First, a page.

The world around us is becoming increasingly automated, with many of us leaning on digital assistants such as Cortana, Echo and Siri to run our lives. Before too long it is highly likely that our cars will be driverless, fridges will restock automatically and our homes will heat themselves. Recently, Westworld - the sci-fi thriller about a technologically advanced, Western-themed amusement park populated by androids that malfunction and begin killing the human visitors - became the biggest watched show of all time on Sky Atlantic. Could this fiction be closer to reality than many of us would care to admit? Our recent study asked this question, and for almost two-thirds of respondents, the answer is yes.
Everyone is talking about artificial intelligence (AI) right now- with many predicting that AI will lead the next wave of economic growth and productivity for the next couple of decades at least. AI refers to the use of data to simulate human intelligence processes including learning, reasoning and self-correction by machines. AI is making its way into almost every industry. With IDC predicting that worldwide spending on AI will be nearly $98 Billion in 2023, the implications of this technology are massive. And this has not been ignored by Wall Street.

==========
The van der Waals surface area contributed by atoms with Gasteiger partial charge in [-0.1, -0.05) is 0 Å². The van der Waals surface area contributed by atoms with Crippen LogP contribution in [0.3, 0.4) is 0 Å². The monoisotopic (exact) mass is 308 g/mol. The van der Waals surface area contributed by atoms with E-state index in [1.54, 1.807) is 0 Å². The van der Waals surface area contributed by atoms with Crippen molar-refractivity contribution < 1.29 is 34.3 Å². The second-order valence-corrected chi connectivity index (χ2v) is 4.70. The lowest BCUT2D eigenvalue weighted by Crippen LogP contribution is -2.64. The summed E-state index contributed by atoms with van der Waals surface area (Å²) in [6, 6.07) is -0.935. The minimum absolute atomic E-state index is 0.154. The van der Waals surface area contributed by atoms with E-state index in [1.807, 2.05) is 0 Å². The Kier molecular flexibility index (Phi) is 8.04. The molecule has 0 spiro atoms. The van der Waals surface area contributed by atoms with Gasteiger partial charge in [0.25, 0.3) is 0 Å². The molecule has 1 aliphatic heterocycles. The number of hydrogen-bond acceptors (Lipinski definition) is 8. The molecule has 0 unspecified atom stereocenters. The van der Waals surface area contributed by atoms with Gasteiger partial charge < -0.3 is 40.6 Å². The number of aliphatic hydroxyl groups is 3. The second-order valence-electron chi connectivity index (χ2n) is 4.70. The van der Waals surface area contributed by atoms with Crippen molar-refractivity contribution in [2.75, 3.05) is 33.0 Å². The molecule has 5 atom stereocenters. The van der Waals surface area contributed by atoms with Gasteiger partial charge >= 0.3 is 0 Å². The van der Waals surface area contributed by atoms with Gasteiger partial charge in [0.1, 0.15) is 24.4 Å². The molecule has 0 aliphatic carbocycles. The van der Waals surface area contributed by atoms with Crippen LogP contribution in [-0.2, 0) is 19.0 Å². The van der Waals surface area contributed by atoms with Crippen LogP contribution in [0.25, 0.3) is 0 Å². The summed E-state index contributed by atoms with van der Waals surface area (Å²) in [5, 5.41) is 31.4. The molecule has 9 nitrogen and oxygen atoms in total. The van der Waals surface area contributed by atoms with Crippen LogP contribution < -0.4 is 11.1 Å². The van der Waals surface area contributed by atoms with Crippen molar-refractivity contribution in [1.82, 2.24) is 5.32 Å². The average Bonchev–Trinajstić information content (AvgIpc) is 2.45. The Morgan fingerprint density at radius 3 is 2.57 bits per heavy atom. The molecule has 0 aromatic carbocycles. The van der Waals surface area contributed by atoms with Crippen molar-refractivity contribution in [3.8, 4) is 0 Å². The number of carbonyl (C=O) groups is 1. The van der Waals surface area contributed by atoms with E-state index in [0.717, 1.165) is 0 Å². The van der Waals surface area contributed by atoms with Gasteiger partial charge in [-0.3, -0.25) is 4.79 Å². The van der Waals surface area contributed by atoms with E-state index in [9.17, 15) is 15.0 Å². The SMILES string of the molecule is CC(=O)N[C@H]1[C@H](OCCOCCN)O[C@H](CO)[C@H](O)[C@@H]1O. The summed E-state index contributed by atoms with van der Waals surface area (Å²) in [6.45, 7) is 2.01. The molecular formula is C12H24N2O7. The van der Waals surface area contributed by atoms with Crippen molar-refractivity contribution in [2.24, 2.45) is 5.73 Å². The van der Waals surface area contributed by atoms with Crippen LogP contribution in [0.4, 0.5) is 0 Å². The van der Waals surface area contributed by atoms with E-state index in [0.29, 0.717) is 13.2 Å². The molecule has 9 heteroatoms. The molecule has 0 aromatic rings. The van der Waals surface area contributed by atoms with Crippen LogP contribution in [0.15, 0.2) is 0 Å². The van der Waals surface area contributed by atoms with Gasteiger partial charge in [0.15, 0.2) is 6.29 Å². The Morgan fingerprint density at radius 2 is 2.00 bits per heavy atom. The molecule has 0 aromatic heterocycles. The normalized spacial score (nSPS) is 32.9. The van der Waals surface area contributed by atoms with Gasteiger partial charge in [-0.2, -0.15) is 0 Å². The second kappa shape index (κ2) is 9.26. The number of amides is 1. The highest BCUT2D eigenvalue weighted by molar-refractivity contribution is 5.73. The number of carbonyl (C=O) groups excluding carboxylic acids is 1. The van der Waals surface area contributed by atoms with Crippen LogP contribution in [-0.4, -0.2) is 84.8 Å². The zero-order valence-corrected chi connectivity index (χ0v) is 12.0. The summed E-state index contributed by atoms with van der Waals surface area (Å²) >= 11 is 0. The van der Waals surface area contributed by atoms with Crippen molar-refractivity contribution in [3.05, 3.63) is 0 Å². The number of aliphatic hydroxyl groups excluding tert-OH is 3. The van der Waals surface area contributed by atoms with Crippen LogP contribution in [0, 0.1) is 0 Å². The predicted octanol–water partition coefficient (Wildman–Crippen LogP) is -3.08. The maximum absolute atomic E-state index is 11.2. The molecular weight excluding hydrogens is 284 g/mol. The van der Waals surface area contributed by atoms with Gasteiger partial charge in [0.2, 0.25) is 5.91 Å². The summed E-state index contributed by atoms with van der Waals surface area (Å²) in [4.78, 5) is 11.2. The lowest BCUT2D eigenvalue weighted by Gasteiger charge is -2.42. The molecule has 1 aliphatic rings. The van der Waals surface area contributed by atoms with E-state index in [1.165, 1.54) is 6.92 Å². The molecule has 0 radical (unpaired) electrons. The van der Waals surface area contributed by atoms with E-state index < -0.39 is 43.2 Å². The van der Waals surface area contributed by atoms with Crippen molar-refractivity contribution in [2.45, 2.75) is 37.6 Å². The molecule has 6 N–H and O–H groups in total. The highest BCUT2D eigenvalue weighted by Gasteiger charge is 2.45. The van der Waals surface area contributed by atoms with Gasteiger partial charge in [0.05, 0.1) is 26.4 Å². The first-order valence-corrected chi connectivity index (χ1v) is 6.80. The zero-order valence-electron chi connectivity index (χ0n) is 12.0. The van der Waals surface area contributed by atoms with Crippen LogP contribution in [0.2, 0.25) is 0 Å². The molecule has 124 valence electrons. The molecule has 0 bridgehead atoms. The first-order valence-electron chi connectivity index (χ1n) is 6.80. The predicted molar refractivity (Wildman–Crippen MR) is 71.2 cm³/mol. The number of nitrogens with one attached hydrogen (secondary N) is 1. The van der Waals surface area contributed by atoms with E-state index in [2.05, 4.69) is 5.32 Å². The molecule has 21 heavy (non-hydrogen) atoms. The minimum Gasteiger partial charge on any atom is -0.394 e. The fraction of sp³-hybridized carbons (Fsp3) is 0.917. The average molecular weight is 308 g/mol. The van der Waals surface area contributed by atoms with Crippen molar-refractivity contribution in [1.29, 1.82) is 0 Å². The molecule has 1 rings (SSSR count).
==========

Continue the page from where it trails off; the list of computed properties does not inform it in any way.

Every second consumer in the world now uses an Internet of Things ( IoT) device one way or another, and out of those – two thirds (64 per cent) are encountering performance issues. This is according to a new report by Dynatrace, which argues that companies deploying IoT solutions need to focus on two things: 1) the escalating complexity of IoT solutions; and 2) building well-planned IoT monitoring and performance strategies. The report, based on a poll of 10,000 consumers, says they experience 1.5 digital performance problems daily, and 62 per cent of people believe the amount of these troubles will increase, as IoT adoption increases, as well.
Two decades ago, Google was an Internet search engine company. Today, the Mountain View-based firm is one of the tech industry's biggest leaders with initiatives ranging from operating systems, apps, cloud services, and communications solutions to self-driving vehicles, artificial intelligence, virtual reality, wearables, and smartphones. To say that Google has diversified its portfolio would be a huge understatement. Furthermore, that strategy is seemingly paying off. The Alphabet-owned company currently has the second most valuable brand in the world and is a leading innovator in most branches of the tech industry.